Login

Join for Free!
118875 members


Old bone

Animals!

Moderator: BioTeam

Old bone

Postby johnzon » Mon Jan 04, 2010 10:56 am

Can anyone help me identify this bone and from what animal it came from.

I found the bone about 30 years ago when I was a kid.

It was found at the mouth of a sandy creek in the far north of Australia in the Northern Territory.

It doesn't appear to have any marrow and it quite chalky. I did anatomy years ago at Uni but this has be stumped.
P1010319.JPG

P1010318.JPG

P1010317.JPG
johnzon
Garter
Garter
 
Posts: 5
Joined: Mon Jan 04, 2010 10:30 am

Postby mith » Mon Jan 04, 2010 4:39 pm

http://radiology.usc.edu/Presentations/ ... irdleb.jpg

part of the pelvis? Not sure what animal...
Living one day at a time;
Enjoying one moment at a time;
Accepting hardships as the pathway to peace;
~Niebuhr
User avatar
mith
Inland Taipan
Inland Taipan
 
Posts: 5345
Joined: Thu Jan 20, 2005 8:14 pm
Location: Nashville, TN

Postby JackBean » Mon Jan 04, 2010 4:55 pm

On first sight I would agree, but...
so, the part on second picture is sacrum? On first picture illiac fossa (the part, which is on third picture pointing up)? Or are these parts the pubic bones?
(sorry, I don't know the english names)

But I don't have much experiences with other than human bones...
http://www.biolib.cz/en/main/

Cis or trans? That's what matters.
User avatar
JackBean
Inland Taipan
Inland Taipan
 
Posts: 5690
Joined: Mon Sep 14, 2009 7:12 pm


Postby johnzon » Tue Jan 05, 2010 4:33 am

I initially thought so too but there is no acetabulum.

After some discussion with colleagues we were thinking a cervial spine. Perhaps the vertebral column has broken off?
johnzon
Garter
Garter
 
Posts: 5
Joined: Mon Jan 04, 2010 10:30 am

Postby JackBean » Tue Jan 05, 2010 10:20 pm

So, what do you think, that are the big surfaces on sides?
http://www.biolib.cz/en/main/

Cis or trans? That's what matters.
User avatar
JackBean
Inland Taipan
Inland Taipan
 
Posts: 5690
Joined: Mon Sep 14, 2009 7:12 pm

Postby johnzon » Tue Jan 05, 2010 11:45 pm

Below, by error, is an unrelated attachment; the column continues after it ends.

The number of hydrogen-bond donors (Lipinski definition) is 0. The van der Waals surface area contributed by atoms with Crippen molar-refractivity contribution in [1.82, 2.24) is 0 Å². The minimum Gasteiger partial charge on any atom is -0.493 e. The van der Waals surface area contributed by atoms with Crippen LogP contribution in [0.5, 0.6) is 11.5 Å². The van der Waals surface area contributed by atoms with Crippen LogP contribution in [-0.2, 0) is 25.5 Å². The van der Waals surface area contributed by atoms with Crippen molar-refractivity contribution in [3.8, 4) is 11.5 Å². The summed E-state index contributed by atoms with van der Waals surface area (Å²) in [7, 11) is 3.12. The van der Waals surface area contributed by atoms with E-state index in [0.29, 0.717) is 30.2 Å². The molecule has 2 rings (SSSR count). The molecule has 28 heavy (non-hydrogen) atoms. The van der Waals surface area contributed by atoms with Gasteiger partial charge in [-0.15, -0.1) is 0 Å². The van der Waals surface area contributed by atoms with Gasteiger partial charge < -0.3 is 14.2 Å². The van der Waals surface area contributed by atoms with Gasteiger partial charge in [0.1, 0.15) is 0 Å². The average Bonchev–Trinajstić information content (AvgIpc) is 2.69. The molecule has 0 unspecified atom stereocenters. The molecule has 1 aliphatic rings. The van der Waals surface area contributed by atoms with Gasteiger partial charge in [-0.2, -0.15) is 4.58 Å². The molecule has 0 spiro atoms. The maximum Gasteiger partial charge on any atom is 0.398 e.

http://img.medscape.com/pi/emed/ckb/ort ... 5-1002.jpg

Part of the anterior and posterior tubercle. I have no idea! That is why I thought I would see what others come up. The large bit in the middle the spinous process?

The bone is obviously quite worn from tumbling in the ocean but if it is part of the spine it would also have been from something very large.

If I have no joy here I might take it to the local Museum. I am really curious to know it is and what it is from.
johnzon
Garter
Garter
 
Posts: 5
Joined: Mon Jan 04, 2010 10:30 am

Postby JackBean » Thu Jan 07, 2010 6:40 pm

To me,it does not seem, that you could join two such pieces together like vertebrates. Also, the part, which should probably be the spinous process seems to be expanded in the end, like if there were joint...
http://www.biolib.cz/en/main/

Cis or trans? That's what matters.
User avatar
JackBean
Inland Taipan
Inland Taipan
 
Posts: 5690
Joined: Mon Sep 14, 2009 7:12 pm

Postby johnzon » Mon Jan 11, 2010 4:44 am

I sent it to a friend that works in the museum. This is what he wrote.

It is a mammal's occipital condyle - surrounding the entrance hole to the brain case. the broad collar of bone surrounding it (which is a fragment of a larger plate plate) and the large size suggest it is a young / juvenile whale. which species i wouldn't know, but bigger than a dolphin (too big for a young horse / cow, for example). in young mammals, the bones have not sutured, so fall to bits when disarticulated, and this is just a fragment of the larger occipital condyle plate.

Thanks for your responses.
johnzon
Garter
Garter
 
Posts: 5
Joined: Mon Jan 04, 2010 10:30 am

Postby britney12 » Mon Aug 01, 2011 1:36 pm

mammal's occipital condyle!?!?
who would have thought, but your friend is a some kind of specialist and I'm ready to agree
interesting case anyway
britney12
Garter
Garter
 
Posts: 2
Joined: Fri Jul 22, 2011 7:06 am


Return to Zoology Discussion

Who is online

Users browsing this forum: No registered users and 0 guests